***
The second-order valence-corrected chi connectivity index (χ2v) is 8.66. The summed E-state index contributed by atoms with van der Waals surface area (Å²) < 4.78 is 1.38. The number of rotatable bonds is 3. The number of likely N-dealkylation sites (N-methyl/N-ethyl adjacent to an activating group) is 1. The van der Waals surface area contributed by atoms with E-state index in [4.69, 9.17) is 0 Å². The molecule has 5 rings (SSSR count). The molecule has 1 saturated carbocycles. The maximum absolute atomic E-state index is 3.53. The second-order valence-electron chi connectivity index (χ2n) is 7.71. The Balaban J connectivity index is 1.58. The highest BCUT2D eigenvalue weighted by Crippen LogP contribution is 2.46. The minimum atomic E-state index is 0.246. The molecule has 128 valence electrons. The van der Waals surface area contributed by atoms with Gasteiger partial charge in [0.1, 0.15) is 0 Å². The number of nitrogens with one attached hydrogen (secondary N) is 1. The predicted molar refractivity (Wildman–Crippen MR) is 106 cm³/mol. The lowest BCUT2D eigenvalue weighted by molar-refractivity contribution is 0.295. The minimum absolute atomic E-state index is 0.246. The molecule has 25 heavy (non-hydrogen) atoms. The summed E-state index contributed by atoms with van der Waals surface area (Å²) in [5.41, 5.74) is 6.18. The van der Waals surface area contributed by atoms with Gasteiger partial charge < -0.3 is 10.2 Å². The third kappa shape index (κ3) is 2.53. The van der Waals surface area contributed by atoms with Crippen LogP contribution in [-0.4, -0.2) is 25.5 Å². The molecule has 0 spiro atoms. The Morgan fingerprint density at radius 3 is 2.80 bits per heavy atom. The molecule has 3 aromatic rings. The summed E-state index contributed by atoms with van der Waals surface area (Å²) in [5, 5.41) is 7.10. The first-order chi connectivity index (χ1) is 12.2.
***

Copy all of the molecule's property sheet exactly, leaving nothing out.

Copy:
The second-order valence-corrected chi connectivity index (χ2v) is 8.66. The summed E-state index contributed by atoms with van der Waals surface area (Å²) < 4.78 is 1.38. The number of rotatable bonds is 3. The number of likely N-dealkylation sites (N-methyl/N-ethyl adjacent to an activating group) is 1. The van der Waals surface area contributed by atoms with E-state index in [4.69, 9.17) is 0 Å². The molecule has 5 rings (SSSR count). The molecule has 1 saturated carbocycles. The maximum absolute atomic E-state index is 3.53. The second-order valence-electron chi connectivity index (χ2n) is 7.71. The Balaban J connectivity index is 1.58. The highest BCUT2D eigenvalue weighted by Crippen LogP contribution is 2.46. The minimum atomic E-state index is 0.246. The molecule has 128 valence electrons. The van der Waals surface area contributed by atoms with Gasteiger partial charge in [0.1, 0.15) is 0 Å². The number of nitrogens with one attached hydrogen (secondary N) is 1. The predicted molar refractivity (Wildman–Crippen MR) is 106 cm³/mol. The lowest BCUT2D eigenvalue weighted by molar-refractivity contribution is 0.295. The minimum absolute atomic E-state index is 0.246. The molecule has 25 heavy (non-hydrogen) atoms. The summed E-state index contributed by atoms with van der Waals surface area (Å²) in [5.41, 5.74) is 6.18. The van der Waals surface area contributed by atoms with Gasteiger partial charge < -0.3 is 10.2 Å². The third kappa shape index (κ3) is 2.53. The van der Waals surface area contributed by atoms with Crippen LogP contribution in [-0.4, -0.2) is 25.5 Å². The molecule has 0 spiro atoms. The Morgan fingerprint density at radius 3 is 2.80 bits per heavy atom. The molecule has 3 aromatic rings. The summed E-state index contributed by atoms with van der Waals surface area (Å²) in [5, 5.41) is 7.10. The first-order chi connectivity index (χ1) is 12.2.